Do it again: Lazy, hazy summer perfect time for guilt-free rereading
The lazy, hazy dog days of summer are the perfect time to enjoy books in a leisurely fashion, and all the better if that reading is combined with the opportunity to bask in fine weather -- or while away a rainy day.
From beaches to backyard hammocks, patios to porches, 'tis the season to savor reading as an antidote to workday stress. And for such purposes, there's often nothing more enticing than rereading a favorite book.
Yet rereading has a mixed reputation. There are those who consider it a form of intellectual laziness, something to feel guilty about. But who doesn't return to at least a few books again and again over the years to refresh one's grasp of great thinkers' insights, to seek perspective attainable only with time's passage or just to relive a memorably great read?
Roger Angell, who annually revisits books kept at his summer cottage in Maine, explained in his article " Two Emmas " in the June 8 edition of The New Yorker why he can't be bothered with rereading guilt trips at this time of year: "Yes, we really should be into something new, for we need to know all about credit-default swaps and Darwin and steroids and the rest, but not just now, please."
Verlyn Klinkenborg, in his May 30 New York Times op-ed " Some Thoughts on the Pleasures of Being a Re-Reader ," noted that rereading has its roots in childhood: "(W)itness the joyous and maddening love of hearing that same bedtime book read aloud all over again, word for word, inflection for inflection."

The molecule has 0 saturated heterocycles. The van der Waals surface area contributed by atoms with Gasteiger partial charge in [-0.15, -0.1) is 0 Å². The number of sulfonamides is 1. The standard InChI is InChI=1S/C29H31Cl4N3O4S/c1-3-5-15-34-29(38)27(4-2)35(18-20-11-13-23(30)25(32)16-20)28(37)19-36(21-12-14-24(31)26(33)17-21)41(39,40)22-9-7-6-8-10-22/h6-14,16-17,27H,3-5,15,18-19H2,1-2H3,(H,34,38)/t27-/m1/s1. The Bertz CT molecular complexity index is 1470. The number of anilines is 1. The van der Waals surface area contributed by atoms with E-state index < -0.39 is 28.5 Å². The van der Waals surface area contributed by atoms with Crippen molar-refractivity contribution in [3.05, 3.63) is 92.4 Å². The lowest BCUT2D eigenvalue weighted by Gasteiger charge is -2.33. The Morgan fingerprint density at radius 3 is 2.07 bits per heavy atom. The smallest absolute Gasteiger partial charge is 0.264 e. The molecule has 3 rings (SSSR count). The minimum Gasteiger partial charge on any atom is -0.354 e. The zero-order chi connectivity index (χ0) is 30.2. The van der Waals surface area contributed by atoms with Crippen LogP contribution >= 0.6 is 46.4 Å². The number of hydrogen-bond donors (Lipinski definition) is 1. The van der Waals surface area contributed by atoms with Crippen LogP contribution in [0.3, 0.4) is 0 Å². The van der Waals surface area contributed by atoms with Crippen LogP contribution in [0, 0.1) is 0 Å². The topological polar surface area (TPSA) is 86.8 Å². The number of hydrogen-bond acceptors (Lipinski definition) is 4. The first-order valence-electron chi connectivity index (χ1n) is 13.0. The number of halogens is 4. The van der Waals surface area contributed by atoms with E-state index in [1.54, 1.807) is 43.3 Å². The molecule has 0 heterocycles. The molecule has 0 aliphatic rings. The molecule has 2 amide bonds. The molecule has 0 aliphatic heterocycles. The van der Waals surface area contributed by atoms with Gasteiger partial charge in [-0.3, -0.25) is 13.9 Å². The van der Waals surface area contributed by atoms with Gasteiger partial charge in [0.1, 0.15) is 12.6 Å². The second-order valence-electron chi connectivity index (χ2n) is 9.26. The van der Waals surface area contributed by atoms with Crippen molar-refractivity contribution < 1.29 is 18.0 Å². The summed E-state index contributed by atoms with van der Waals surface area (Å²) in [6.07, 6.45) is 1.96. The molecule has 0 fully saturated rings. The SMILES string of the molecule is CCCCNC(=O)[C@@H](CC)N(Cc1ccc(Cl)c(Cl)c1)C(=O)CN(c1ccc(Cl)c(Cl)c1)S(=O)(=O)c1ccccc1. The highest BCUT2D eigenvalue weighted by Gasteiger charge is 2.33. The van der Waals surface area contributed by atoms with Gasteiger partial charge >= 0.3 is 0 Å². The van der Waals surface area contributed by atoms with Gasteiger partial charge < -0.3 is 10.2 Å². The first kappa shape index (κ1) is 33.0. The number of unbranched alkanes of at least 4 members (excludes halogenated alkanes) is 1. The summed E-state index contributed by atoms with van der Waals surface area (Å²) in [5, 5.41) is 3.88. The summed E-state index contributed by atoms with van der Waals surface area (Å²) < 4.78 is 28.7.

For him, rereading has become a grown-up virtue: "The work I chose in adulthood -- to study literature -- required the childish pleasure of rereading." And after listing some of his favorite rereading material, he declared: "This is not a canon. This is a refuge."
Picking up on Klinkenborg's comment, David Gates drew a striking analogy in his July 13 Newsweek article "Now, Read it Again": "Most of us ... have our own musical canon -- or why do they sell so many iPods?.... If you've got Talking Heads on your iPod, why would you want to hear this loony music only once in your life?"
The same could be said of movies and TV shows. If people didn't want to experience them again and again, there would be no market for movies and TV shows on DVDs. So why shouldn't rereading be similarly guilt-free?
As Klinkenborg pointed out, even a reader who devours as wide a range of books as possible will never get through more than a tiny portion of all the world's books.
And a lot of those books wouldn't exist if not for rereading. Consider how many great books, some of which have endured for centuries, have resulted from reconsideration of the works of ancient Greek and Roman authors.
Such reconsideration surely required more than one quick run through those ancients' seminal Western texts.
Though just about all of today's readers often feel pressed to find reading time amid hectic schedules and lifestyles, it's important for them to remind themselves that reading is not a race. So the notion of going "one lap down" with each book reread is nonsense.
Readers have all year to read what they must. This time of year is for reveling in reading what one wants to read, especially if it's something one has read before.
"Any book, which is at all important, should be reread immediately." -- German philosopher Arthur Schopenhauer (1788-1860)